God’s Grace is Sufficient:  2 Corinthians 12:7-10.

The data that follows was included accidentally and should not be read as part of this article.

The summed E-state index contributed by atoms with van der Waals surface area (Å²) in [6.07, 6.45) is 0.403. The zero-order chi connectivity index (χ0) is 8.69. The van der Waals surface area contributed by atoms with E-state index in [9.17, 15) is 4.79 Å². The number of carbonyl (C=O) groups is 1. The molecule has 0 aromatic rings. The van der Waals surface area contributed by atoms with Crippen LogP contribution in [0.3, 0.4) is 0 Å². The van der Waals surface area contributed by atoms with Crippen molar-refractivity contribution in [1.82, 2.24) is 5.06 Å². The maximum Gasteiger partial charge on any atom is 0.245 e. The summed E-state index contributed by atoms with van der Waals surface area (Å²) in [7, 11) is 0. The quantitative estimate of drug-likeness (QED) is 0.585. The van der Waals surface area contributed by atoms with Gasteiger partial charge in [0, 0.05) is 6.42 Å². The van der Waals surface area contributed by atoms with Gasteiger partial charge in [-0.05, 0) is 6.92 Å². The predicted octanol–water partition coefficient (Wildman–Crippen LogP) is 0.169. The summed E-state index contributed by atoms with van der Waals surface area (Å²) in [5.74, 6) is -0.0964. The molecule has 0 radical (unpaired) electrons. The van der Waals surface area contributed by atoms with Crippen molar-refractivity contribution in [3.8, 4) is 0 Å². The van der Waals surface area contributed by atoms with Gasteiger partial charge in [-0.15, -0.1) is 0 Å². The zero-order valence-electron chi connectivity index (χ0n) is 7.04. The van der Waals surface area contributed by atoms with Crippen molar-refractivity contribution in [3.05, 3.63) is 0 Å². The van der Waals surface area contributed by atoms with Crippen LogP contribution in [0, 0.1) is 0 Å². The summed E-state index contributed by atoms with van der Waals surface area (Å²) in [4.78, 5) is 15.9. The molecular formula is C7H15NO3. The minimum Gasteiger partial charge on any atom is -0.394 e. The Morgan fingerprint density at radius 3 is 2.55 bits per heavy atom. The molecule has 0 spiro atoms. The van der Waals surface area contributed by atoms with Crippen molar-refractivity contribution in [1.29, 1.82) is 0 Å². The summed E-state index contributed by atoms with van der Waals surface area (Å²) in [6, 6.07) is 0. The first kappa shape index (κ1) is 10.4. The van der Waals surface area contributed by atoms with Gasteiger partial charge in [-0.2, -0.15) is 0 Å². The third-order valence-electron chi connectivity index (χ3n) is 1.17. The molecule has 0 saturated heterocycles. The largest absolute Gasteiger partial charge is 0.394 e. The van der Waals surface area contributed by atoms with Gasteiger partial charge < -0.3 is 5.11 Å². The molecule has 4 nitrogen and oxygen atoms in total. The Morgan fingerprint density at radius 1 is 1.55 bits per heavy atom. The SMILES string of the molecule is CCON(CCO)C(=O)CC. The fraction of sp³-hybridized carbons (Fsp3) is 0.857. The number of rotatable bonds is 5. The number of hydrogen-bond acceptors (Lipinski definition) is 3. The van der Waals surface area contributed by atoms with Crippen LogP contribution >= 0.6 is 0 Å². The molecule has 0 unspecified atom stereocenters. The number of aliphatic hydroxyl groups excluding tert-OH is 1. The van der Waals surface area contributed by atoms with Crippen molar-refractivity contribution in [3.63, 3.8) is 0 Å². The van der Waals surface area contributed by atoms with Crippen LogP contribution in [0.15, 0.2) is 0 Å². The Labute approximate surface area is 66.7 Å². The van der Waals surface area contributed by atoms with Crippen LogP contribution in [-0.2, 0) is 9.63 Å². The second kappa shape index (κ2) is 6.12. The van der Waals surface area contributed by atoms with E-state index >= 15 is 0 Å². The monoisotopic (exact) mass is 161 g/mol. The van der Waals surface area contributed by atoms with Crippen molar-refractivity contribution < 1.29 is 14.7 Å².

[7]  So to keep me from becoming conceited because of the surpassing greatness of the revelations, a thorn was given me in the flesh, a messenger of Satan to harass me, to keep me from becoming conceited. [8]  Three times I pleaded with the Lord about this, that it should leave me. [9]  But he said to me, "My grace is sufficient for you, for my power is made perfect in weakness." Therefore I will boast all the more gladly of my weaknesses, so that the power of Christ may rest upon me. [10]  For the sake of Christ, then, I am content with weaknesses, insults, hardships, persecutions, and calamities. For when I am weak, then I am strong.  [ESV]